Delegation is an issue that comes up in many of my calls. Entrepreneurs are on the brink of hiring someone but they don’t know who can do the work, what work they would delegate, what they need to get off their plate. Once they define that the question of how they can communicate clearly the expectation of getting it done becomes the next big obstacle.

First you need to define what you are willing to and want to delegate. One of my first suggestions is to keep a list of all the things you really dislike doing. Is it bookkeeping? Smaller administrative tasks? Social Media? Many of those tasks can be delegated to a support team or team member.

Then, create a list of all the tasks that are non-revenue generating tasks. Making that list will help you decide if you are willing to hand over tasks that don’t have a bang for your buck.

You can also create a list of the actions you are unwilling to let go of, the tasks you love. A client of mine did this, they loved to work with their graphic designer on projects. They felt it was a creative spark that helped them stay engaged. After about 6 months of deciding this, they found other creative tasks that that only they could work on. They left the graphics work to the pro-designer they hired. Doing this allowed them to work on higher yield tasks that made them feel equally energized and creative.

Next, you need to define who can do the work. You may not need to hire a specific person that is a ‘jack of all trades’. As a small business owner, gathering a support team of people who can help you is great. Defining those people and deciding when you can and will engage them in the work you need to do can help you keep within a budget and get the support you need. Using a company like Project Pros or a Virtual Assistant can free up 3-4 hours or more of your time.

Lastly, now that you’ve got someone, how do you tell them what to do? Micromanaging isn’t your style but letting it all go without follow up may not be good either. In Brene Brown’s book Dare to Lead she outlines the TASC approach.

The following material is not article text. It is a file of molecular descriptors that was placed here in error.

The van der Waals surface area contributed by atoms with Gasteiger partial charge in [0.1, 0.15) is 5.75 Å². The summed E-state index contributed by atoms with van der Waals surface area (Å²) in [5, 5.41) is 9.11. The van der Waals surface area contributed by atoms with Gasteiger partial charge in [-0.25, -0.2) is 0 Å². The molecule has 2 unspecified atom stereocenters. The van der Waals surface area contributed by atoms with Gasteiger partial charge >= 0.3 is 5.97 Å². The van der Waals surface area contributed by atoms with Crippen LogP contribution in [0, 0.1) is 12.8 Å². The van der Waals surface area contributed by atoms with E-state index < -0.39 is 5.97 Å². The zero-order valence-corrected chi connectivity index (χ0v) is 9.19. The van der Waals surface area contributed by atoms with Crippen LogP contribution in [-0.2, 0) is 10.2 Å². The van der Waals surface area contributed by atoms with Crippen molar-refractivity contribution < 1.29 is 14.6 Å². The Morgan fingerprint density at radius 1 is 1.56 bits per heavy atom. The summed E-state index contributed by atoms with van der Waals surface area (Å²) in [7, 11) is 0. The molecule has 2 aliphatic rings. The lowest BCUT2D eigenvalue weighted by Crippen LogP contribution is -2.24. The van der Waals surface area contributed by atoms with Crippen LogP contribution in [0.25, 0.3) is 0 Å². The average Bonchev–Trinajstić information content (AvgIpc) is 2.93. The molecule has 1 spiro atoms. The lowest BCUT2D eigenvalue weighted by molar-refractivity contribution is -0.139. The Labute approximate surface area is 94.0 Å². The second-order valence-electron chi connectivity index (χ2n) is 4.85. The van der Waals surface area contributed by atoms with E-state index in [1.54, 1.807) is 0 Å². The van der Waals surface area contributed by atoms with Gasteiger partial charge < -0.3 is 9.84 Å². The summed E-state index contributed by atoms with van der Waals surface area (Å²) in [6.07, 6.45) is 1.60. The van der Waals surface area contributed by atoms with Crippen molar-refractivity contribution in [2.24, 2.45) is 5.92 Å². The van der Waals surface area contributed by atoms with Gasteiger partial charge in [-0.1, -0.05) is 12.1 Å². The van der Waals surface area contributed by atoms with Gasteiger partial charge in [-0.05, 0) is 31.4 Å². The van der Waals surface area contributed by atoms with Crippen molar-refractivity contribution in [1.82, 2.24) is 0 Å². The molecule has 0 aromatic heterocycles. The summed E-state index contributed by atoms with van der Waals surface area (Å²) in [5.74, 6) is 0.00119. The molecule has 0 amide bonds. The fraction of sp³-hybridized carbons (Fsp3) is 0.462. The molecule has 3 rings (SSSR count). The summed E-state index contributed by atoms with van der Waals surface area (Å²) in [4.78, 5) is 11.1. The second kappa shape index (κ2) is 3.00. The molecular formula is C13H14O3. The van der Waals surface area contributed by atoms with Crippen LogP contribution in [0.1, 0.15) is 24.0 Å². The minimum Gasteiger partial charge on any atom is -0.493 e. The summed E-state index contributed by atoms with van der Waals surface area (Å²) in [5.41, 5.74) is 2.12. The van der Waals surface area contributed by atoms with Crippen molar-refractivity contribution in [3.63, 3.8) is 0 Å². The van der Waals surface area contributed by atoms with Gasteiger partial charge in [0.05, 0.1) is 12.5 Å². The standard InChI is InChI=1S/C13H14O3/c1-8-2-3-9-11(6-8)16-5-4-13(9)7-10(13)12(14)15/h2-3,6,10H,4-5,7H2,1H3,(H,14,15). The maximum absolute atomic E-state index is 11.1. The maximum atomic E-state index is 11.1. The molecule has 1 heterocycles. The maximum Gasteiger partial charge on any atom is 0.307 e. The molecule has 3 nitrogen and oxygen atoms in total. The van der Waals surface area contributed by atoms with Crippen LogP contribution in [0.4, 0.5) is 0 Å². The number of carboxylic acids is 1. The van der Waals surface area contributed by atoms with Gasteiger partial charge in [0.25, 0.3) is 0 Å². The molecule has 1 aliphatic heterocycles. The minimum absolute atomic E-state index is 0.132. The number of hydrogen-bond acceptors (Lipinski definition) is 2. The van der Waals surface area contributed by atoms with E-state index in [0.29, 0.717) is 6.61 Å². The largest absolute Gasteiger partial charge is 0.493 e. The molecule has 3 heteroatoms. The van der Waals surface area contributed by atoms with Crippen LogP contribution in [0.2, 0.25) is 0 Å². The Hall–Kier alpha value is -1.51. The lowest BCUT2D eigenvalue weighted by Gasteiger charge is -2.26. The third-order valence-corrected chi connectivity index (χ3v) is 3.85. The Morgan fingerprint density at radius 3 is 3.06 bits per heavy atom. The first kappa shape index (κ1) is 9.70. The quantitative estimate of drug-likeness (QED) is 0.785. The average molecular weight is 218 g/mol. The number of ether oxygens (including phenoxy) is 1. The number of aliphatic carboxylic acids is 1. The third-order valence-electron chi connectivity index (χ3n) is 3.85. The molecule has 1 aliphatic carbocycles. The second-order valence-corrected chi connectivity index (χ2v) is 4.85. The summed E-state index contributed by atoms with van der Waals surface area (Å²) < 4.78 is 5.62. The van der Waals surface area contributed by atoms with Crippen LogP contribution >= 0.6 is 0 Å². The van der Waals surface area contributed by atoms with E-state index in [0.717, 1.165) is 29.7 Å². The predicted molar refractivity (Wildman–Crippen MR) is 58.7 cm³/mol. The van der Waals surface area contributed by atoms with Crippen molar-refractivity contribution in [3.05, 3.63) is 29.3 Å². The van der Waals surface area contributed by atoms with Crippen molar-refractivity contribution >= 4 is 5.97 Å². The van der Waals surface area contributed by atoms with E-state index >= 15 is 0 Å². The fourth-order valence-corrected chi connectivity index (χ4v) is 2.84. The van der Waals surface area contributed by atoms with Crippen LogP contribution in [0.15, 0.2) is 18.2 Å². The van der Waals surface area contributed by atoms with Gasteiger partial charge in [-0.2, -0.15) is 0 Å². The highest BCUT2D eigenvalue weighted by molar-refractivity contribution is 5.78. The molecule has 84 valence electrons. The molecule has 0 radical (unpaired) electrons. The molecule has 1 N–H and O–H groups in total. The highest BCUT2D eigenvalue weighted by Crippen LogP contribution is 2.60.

Who is responsible for the Task?

Do they have the authority to be held accountable?

Do we agree they are set up for success?

Do we have a checklist of what needs to happen to accomplish the task?

A further discussion of what the outcome or completed task will look like is an important conversation to have. It’s what Brene Brown describes as “painting done”. Beyond communicating what the end product needs to be, the discussion should be around how it will be used and what the purpose of the project or task is. To uncover hidden expectations and intention, sharing the reason for the task helps growth and learning while also growing buy in and contribution. Borrowing from Brown’s work, I will often ask a client to ‘Paint TASC”.

Want to learn more about delegation? Join me for a talk at Groundwork on February 4th from 12-1. Sign up here.

Margo Crawford is a Productivity Coach and Professional Organizer with Wave Productivity. She works with CPA’s, serial entrepreneurs, small business owners and business professionals to help them get more focused, organized and productive in their workplace. She coaches by phone nationally and in person in Phoenix, Providence and Boston. If you want to learn how to delegate effectively in your office call 602-677-8275 or schedule a consultation.